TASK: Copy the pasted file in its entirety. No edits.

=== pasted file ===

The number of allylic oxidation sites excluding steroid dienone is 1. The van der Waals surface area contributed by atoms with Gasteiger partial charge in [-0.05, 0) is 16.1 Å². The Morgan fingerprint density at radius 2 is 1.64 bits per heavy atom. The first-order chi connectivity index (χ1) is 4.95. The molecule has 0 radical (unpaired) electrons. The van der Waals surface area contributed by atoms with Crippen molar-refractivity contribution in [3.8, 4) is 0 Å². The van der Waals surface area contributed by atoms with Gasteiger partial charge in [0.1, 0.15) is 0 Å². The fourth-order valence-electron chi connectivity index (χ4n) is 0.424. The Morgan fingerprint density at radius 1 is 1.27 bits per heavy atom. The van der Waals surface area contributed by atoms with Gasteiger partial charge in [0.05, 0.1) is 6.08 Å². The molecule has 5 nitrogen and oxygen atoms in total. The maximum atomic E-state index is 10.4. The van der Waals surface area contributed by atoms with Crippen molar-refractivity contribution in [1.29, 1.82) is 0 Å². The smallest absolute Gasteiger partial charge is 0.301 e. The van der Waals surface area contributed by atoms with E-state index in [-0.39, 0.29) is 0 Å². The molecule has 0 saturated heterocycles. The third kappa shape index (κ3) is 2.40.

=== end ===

The number of allylic oxidation sites excluding steroid dienone is 1. The van der Waals surface area contributed by atoms with Gasteiger partial charge in [-0.05, 0) is 16.1 Å². The Morgan fingerprint density at radius 2 is 1.64 bits per heavy atom. The first-order chi connectivity index (χ1) is 4.95. The molecule has 0 radical (unpaired) electrons. The van der Waals surface area contributed by atoms with Crippen molar-refractivity contribution in [3.8, 4) is 0 Å². The van der Waals surface area contributed by atoms with Gasteiger partial charge in [0.1, 0.15) is 0 Å². The fourth-order valence-electron chi connectivity index (χ4n) is 0.424. The Morgan fingerprint density at radius 1 is 1.27 bits per heavy atom. The van der Waals surface area contributed by atoms with Gasteiger partial charge in [0.05, 0.1) is 6.08 Å². The molecule has 5 nitrogen and oxygen atoms in total. The maximum atomic E-state index is 10.4. The van der Waals surface area contributed by atoms with Crippen molar-refractivity contribution in [1.29, 1.82) is 0 Å². The smallest absolute Gasteiger partial charge is 0.301 e. The van der Waals surface area contributed by atoms with E-state index in [-0.39, 0.29) is 0 Å². The molecule has 0 saturated heterocycles. The third kappa shape index (κ3) is 2.40.